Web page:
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I have two LCD's using Xorg's xinerama feature. Each LCD screen has a touchscreen which are connected to their respective USB lines.

Looking into the '/var/log/messages' file, I see the following:

kernel: input: Analog Resistive as /class/input/input0
kernel: input: USB HID v1.01 Mouse [Analog Resistive] on usb-0000:00:1d.3-1
kernel: input: Analog Resistive as /class/input/input1
kernel: input: USB HID v1.01 Mouse [Analog Resistive] on usb-0000:00:1d.3-2

For some reason, at some point in time the USB bus seems to reset (or something weird) and my two touchscreens get inverted (press the left LCD and the mouse moves on the right and if I press the right LCD the mouse moves on the left).

To try and debug the problem, I tried to write a udev rule to log when my devices get reset/disconnected (or whatever). But it seems as though udev will report full details (product, manufacturer, idProduct, idVendor, etc) on the device when it connects, but gives you nothing but a few bus numbers when it is removed. Why is this?

When I get an ACTION=="remove", KERNEL=="input*" rule, there is no way for me to know which device it is! Does anyone know a way around this?

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This shoukd be on server fault. –  Paul Wagland Jan 19 '10 at 18:16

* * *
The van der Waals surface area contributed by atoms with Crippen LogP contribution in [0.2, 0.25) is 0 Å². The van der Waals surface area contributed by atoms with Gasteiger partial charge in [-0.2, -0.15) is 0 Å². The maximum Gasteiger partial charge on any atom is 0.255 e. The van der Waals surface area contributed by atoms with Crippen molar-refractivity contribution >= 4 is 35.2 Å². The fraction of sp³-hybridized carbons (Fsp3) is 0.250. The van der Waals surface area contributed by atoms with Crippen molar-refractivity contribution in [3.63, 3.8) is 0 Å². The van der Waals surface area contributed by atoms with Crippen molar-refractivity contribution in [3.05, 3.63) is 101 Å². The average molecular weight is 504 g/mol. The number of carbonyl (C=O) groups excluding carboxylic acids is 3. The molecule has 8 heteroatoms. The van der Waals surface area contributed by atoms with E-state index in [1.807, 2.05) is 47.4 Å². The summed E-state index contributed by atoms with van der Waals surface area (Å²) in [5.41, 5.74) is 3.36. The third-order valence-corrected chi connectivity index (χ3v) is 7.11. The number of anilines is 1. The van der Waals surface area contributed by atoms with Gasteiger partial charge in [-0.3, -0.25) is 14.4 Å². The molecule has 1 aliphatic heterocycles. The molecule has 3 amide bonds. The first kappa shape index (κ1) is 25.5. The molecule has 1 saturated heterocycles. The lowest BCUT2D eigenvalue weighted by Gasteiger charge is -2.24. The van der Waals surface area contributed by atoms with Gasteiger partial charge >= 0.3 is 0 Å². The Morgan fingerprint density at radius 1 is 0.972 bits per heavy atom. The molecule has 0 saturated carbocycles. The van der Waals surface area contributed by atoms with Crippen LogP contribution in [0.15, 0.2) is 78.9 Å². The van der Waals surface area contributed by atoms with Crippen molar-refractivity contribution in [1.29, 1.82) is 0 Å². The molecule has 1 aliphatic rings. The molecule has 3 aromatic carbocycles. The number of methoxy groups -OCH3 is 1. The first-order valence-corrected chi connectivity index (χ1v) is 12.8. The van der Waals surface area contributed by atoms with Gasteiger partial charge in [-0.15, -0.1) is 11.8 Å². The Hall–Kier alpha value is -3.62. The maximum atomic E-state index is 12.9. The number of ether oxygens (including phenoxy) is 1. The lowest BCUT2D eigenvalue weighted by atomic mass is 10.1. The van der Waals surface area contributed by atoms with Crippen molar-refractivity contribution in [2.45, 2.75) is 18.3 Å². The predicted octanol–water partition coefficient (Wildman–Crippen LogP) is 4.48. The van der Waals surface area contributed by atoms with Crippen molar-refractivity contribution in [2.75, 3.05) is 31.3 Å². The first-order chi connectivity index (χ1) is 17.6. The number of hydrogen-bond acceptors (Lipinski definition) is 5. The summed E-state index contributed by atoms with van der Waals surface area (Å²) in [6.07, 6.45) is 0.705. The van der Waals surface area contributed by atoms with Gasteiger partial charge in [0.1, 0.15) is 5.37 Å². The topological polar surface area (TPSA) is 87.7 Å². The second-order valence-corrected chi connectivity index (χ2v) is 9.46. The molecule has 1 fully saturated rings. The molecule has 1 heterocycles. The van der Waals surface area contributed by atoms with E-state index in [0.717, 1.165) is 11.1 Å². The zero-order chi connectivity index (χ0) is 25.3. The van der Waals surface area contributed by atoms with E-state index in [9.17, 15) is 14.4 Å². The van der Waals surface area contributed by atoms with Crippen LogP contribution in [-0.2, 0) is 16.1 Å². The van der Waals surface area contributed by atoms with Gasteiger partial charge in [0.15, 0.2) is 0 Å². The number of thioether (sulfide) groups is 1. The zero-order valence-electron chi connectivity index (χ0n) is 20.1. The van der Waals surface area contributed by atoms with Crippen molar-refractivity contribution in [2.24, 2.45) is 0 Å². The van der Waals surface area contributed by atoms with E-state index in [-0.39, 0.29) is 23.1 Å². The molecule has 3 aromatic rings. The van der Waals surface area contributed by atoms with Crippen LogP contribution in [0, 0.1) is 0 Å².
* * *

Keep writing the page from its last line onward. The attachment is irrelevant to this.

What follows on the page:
3 Answers 3

i'd suggest first thing check udev events on device "remove" event by running e.g. udevadm monitor --kernel --property --subsystem-match=usb and disconnecting your devices in turn and comparing outputs. Here on a single mouse disconnect i get two events:

KERNEL[6680.737678] remove   /devices/pci0000:00/0000:00:1d.0/usb2/2-1/2-1.2/2-1.2:1.0 (usb)

KERNEL[6680.739577] remove   /devices/pci0000:00/0000:00:1d.0/usb2/2-1/2-1.2 (usb)

You can write your rule invoking a script which should do some job after examining some specific environment variable. A rule may be as simple as

SUBSYSTEM=="usb", ACTION=="remove", RUN+="/usr/local/sbin/usbdevgone.sh"

In your case i'd suggest checking $DEVPATH inside usbdevgone.sh as they should differ for your two otherwise identical devices. Also you may pass devpath (this is a path in /sys/ filesystem) as an argument to your script like this (see man udev for a list of available substitutions):

SUBSYSTEM=="usb", ACTION=="remove", RUN+="/usr/local/sbin/usbdevgone.sh $devpath"

Do not forget to notify udevd of your new or changed rule with udevadm control --reload-rules

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I have run into the same problem in Linux. The information sent on a remove is minimal and cannot be used to uniquely identify the device being removed. I used to use the PHYDEVPATH (which is unique on plug in and unplug for a given machine and USB port), but very unfortunately, that has been deprecated in later versions of udev.

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I was writing an application with similars features and I solved the problem implementing a daemon with the only mission of storing the udev_device connected. So when I detect some remove even from the udev_monitor I check for some device missing on the deamon's devices list. That what is missing is the device disconnected. That way I can obtain the data of disconnected devices.

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